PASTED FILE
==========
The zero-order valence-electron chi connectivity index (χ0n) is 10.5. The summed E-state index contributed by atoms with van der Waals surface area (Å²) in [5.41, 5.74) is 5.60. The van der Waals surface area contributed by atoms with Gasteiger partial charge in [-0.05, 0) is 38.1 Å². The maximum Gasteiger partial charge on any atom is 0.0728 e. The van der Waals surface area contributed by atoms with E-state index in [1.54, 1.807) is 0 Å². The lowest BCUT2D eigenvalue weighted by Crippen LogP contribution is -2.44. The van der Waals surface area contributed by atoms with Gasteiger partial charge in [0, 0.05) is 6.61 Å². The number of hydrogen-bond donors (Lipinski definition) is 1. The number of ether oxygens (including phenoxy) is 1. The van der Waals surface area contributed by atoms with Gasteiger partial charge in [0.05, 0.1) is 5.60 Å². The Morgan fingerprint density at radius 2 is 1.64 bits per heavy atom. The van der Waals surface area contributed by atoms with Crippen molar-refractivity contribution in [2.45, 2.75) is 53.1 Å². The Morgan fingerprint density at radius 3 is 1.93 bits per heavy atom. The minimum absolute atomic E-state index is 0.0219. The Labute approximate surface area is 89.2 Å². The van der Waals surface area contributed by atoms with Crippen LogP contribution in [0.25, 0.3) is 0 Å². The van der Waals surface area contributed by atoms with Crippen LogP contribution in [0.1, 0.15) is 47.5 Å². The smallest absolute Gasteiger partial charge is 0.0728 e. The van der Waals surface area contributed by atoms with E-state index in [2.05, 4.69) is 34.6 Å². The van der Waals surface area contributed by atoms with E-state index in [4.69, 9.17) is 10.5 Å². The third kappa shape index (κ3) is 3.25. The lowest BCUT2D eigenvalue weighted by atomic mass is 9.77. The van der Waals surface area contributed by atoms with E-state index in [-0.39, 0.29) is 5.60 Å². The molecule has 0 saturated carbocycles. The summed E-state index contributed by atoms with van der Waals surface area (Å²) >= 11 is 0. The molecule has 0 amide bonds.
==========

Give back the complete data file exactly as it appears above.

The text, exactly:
The zero-order valence-electron chi connectivity index (χ0n) is 10.5. The summed E-state index contributed by atoms with van der Waals surface area (Å²) in [5.41, 5.74) is 5.60. The van der Waals surface area contributed by atoms with Gasteiger partial charge in [-0.05, 0) is 38.1 Å². The maximum Gasteiger partial charge on any atom is 0.0728 e. The van der Waals surface area contributed by atoms with E-state index in [1.54, 1.807) is 0 Å². The lowest BCUT2D eigenvalue weighted by Crippen LogP contribution is -2.44. The van der Waals surface area contributed by atoms with Gasteiger partial charge in [0, 0.05) is 6.61 Å². The number of hydrogen-bond donors (Lipinski definition) is 1. The number of ether oxygens (including phenoxy) is 1. The van der Waals surface area contributed by atoms with Gasteiger partial charge in [0.05, 0.1) is 5.60 Å². The Morgan fingerprint density at radius 2 is 1.64 bits per heavy atom. The van der Waals surface area contributed by atoms with Crippen molar-refractivity contribution in [2.45, 2.75) is 53.1 Å². The Morgan fingerprint density at radius 3 is 1.93 bits per heavy atom. The minimum absolute atomic E-state index is 0.0219. The Labute approximate surface area is 89.2 Å². The van der Waals surface area contributed by atoms with Crippen LogP contribution in [0.25, 0.3) is 0 Å². The van der Waals surface area contributed by atoms with Crippen LogP contribution in [0.1, 0.15) is 47.5 Å². The smallest absolute Gasteiger partial charge is 0.0728 e. The van der Waals surface area contributed by atoms with E-state index in [2.05, 4.69) is 34.6 Å². The van der Waals surface area contributed by atoms with E-state index in [4.69, 9.17) is 10.5 Å². The third kappa shape index (κ3) is 3.25. The lowest BCUT2D eigenvalue weighted by atomic mass is 9.77. The van der Waals surface area contributed by atoms with E-state index in [-0.39, 0.29) is 5.60 Å². The molecule has 0 saturated carbocycles. The summed E-state index contributed by atoms with van der Waals surface area (Å²) >= 11 is 0. The molecule has 0 amide bonds.